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Nigeria Looks to Canada for Emergency Potash Supply to Replace Russia

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Nigeria bought emergency supplies of Canadian potash in April after the country was unable to import the key fertiliser ingredient from Russia due to the impact of Western sanctions, the head of Nigeria’s Sovereign Investment Authority (NSIA), Uche Orji, has disclosed.

 

 

 

Although he declined to comment on prices, however, spot prices yesterday were up more than 250 per cent for deliveries to West Africa compared to last year, according to commodities pricing agency Argus Media, dealing a further blow to the country’s finances.

 

Reuters reported that the move showed one of many unintended negative consequences of sanctions to punish Russia for its invasion of Ukraine, which it calls a “special military operation”.

 

“Russia was unable to deliver so we bought spot from traders in Canada. The Canadian High Commission in Nigeria helped start the conversation with producers,” Orji told Reuters.

 

NSIA negotiates imports of raw fertiliser materials like potash as part of the Nigerian government’s programme to develop its capacity to produce blended fertilizer.

 

Orji said Nigeria has enough potash inventories to cover 40 per cent of blending demand and bought three cargoes of Canadian potash, which should arrive within the next month. Normally, the country takes five Russian cargoes a year.

 

Western sanctions and self-sanctioning by many global companies and financial institutions has created chaos for anyone dealing in products of Russian origin and sent many energy and commodity prices to record highs.

 

Last week, the Minister of Finance, Budget and National Planning, Zainab Ahmed, speaking with Bloomberg Television, had attributed the rising prices of fertiliser to the scarcity of potash, stressing that the government was doing everything to ameliorate the impact.

 

“The Ukraine Russia war is causing another wave of global economic distortion and we are very much affected in the sense that energy prices are high which comes with increasing transportation costs, which is also reflecting in the cost of food,” she noted.

 

According to the minister, as a fertiliser-producing country, it has been tough getting the key ingredient in the production of the agricultural commodity, which has led to skyrocketing prices.

 

“And also, for Nigeria as a producer of fertiliser, one of the major inputs for fertiliser production, potash, is also affected. Now it is scarce and that means that the input is very expensive and we are seeing that reflecting in the cost of fertiliser.

 

“As a government, we are looking at how to mitigate this high cost to support the fertiliser producing companies so that the price of the commodity is not too out of the reach of the common man who are the farming population,” the minister explained.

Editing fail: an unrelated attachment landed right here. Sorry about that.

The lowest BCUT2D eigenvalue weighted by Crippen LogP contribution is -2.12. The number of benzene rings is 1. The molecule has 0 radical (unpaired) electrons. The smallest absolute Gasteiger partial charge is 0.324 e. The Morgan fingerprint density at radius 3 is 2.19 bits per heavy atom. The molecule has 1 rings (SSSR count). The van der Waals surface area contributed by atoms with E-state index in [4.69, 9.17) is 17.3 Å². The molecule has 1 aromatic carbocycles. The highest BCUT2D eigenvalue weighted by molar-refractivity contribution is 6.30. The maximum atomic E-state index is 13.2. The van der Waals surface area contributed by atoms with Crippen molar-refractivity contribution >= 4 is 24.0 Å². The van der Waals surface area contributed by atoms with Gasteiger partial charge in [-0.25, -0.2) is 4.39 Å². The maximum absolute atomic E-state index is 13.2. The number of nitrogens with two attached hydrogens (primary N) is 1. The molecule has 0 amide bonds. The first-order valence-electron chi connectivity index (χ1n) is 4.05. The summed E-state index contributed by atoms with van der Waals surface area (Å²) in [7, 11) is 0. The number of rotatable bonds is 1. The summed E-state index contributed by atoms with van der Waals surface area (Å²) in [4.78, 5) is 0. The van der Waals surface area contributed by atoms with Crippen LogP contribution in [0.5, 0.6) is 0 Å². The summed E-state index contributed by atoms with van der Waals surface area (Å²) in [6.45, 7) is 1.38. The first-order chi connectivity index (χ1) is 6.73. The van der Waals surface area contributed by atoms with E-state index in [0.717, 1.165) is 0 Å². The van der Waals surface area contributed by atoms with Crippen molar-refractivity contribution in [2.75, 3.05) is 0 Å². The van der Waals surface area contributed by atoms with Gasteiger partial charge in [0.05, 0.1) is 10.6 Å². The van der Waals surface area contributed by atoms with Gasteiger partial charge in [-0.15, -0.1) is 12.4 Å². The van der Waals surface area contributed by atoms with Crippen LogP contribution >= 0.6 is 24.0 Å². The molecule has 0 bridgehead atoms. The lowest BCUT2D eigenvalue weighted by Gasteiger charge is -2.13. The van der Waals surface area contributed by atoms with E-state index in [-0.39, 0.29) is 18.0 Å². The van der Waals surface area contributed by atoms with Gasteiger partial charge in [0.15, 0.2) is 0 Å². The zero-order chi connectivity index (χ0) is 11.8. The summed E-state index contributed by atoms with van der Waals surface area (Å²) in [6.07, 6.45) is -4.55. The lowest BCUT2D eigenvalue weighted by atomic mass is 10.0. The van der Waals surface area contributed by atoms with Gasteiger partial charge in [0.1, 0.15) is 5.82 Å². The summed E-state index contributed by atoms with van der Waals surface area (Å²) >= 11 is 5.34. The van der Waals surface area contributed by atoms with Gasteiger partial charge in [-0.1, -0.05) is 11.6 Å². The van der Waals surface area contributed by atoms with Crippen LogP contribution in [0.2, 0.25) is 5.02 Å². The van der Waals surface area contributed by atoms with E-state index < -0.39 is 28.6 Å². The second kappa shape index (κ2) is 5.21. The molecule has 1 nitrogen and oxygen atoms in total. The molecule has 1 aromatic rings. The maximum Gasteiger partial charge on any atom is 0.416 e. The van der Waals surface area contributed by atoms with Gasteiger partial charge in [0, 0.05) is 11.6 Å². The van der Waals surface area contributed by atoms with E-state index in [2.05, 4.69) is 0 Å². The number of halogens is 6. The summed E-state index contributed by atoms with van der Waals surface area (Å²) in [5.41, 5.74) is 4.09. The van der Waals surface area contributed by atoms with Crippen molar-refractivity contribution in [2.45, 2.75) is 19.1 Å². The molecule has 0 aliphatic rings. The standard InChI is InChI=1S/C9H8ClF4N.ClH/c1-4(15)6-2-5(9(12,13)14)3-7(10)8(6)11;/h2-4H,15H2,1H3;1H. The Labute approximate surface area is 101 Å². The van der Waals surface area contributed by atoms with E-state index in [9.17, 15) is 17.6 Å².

The International Monetary Fund (IMF) said last week that the invasion had delivered a further “huge negative shock” to sub-Saharan Africa, driving food and energy prices higher and putting the most vulnerable people at risk of hunger.

 

The extra pressure comes as many countries are still reeling from the protracted COVID-19 pandemic, Reuters indicated.

 

Nigeria has for years been battling double-digit inflation, which quickened to 15.92 per cent last month, and its population of 200 million will face even higher food costs this year and the next as the agricultural sector passes on the higher costs of imported wheat, diesel and fertiliser.

 

Russia’s Uralkali, a major global producer of the crop nutrient, has been Nigeria’s exclusive supplier since 2019. Uralkali declined comment. The Canadian government did not have an immediate comment.

 

The potash producer has not itself been targeted by sanctions so far but Russian businessman Dmitry Mazepin left the board and cut his controlling stake in Uralchem after he was hit by EU sanctions in March. Uralchem owns the majority of Uralkali.

 

Orji said there were ongoing discussions to see if a Russian delivery could still be made.

 

The price of potash has been on the rise since last year after the EU imposed some sanctions on Belarus, the world’s third biggest producer after Russia and Canada.

 

The price skyrocketed in early March following financial sanctions on Russia, hitting a record $1,125 per tonne at the end of April for product on a delivered basis to South Africa, according to commodity pricing agency Argus Media. Combined, Belarus and Russia account for 38 per cent of global potash supplies, which are now uncertain.

 

Nigeria imported about 200,000 tonnes of potash last year, one of three key ingredients for fertiliser blending, according to the local Fertilisers Producers Association of Nigeria (FEPSAN).

 

Nigeria’s raw material imports meet just under 40 per cent of Nigeria’s needs, the rest is sourced domestically, and local blended output was 1.5 million tonnes last year, nearly equal to domestic consumption.

 

“The Canadian potash will hopefully arrive just in the nick of time for the planting season, which starts as early as end-May in some parts,” FEPSAN Executive Director, Gideon Negedu said, adding that the association has a strategy to prioritise crops that need more potash.

Culled from THISDAY

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